No protests, but Congressman Andy Barr defends GOP plans on health care, budget in Richmond
03/18/2017 08:21 PM
RICHMOND — With the U.S. House of Representatives expected to vote soon on Republican efforts to repeal and replace the federal health law known as Obamacare, Congressman Andy Barr faced several skeptics on Eastern Kentucky University’s campus Saturday.
More than 150 gathered for Barr’s “Coffee with your Congressman” stop in Richmond, where he went to bat for Republican plans on health care as well as President Donald Trump’s proposed budget, although he expressed some concerns for Trump’s cuts to programs like public broadcasting and the Appalachian Regional Commission.
Programs on the chopping block, however, are getting choked out by growing national debt, he said. Trump’s budget calls for steep cuts in areas like the State Department, Department of Agriculture and community development block grants while ramping up defense spending by $54 billion.
Barr acknowledged that both will likely see changes before crossing the legislative finish line. They’ve sparked staunch opposition from Democrats and Republicans alike.
He called Trump’s budget proposal “helpful” as a starting point, but he said to expect Congress to pass a revised version since it “holds the power of the purse.”
“The president’s budget, just like Obama’s budget, is a blueprint,” Barr told reporters after the event. “It’s a guideline. It’s a suggestion to Congress, but just like the budgets that President Obama submitted to Congress never really materialized in identical form, this one won’t either.”
On the American Health Care Act, Barr said he would like to see states given more flexibility in work incentives for low-income Americans without dependents.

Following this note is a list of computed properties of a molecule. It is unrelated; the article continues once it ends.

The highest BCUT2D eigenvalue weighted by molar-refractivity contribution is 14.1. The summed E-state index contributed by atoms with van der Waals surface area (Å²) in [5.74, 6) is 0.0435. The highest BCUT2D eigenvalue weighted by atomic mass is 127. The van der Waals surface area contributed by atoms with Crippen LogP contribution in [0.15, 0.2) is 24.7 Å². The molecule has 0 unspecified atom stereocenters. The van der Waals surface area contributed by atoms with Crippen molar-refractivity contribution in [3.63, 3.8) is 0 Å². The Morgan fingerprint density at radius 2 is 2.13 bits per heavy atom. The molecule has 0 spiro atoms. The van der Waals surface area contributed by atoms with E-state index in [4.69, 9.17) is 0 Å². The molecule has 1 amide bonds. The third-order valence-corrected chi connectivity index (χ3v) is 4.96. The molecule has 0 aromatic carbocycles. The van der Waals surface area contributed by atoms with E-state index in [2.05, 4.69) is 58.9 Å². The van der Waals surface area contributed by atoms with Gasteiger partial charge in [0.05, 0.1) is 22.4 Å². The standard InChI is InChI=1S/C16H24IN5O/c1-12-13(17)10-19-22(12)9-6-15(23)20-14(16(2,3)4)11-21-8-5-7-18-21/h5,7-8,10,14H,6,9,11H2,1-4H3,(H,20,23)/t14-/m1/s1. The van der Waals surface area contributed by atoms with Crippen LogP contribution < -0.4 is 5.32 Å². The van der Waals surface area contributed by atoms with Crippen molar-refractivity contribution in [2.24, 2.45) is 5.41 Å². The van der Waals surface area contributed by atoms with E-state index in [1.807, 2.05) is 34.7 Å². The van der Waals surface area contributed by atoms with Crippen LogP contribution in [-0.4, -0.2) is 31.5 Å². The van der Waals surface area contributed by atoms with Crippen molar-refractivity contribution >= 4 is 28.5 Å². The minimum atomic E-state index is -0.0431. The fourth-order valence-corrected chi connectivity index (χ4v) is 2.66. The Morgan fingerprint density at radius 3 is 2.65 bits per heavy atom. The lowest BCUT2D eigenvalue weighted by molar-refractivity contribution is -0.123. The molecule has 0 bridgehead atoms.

“Also there is some concern as was voiced in our town hall today that older Americans who are not yet Medicare eligible but aren’t getting health care through work, they may need a stepped up tax credit in order to afford the higher level of costs associated with their health plan,” he said. “That is another change that could be made.”
Protestors had welcomed Barr to Mount Sterling last month at one of his town halls, but the streets outside the Carl D. Perkins Building were quiet on Saturday. Still, many in the audience repeatedly jeered and interrupted as Barr defended aspects of both proposals and touched on other topics like climate change and banking reform.
The Lexington Republican was in the Oval Office with other members of the House’s Republican Study Committee to meet with Trump discuss health care reform on Friday.
“I’m not going to vote ‘no’ on something that’s better than the status quo,” Barr said in response to a question on whether he would vote against the bill.
Barr also criticized estimates from the nonpartisan Congressional Budget Office, which predicted this week that 24 million Americans would lose health coverage under the American Health Care Act by 2026.
“They’re pretty good at static scoring, but they’re not very good at forecasting market-based reactions to policy changes,” he said, adding that the agency did not factor in other pieces of health care reform beyond the American Health Care Act.
Despite the passionate outcry from many in attendance Saturday, Barr says he’s happy to see better attendance at his district events.
“I’m so glad that people have discovered that we do these,” he said. “We have been doing these since 2013, and I’m so glad that you are now in our rotation.”
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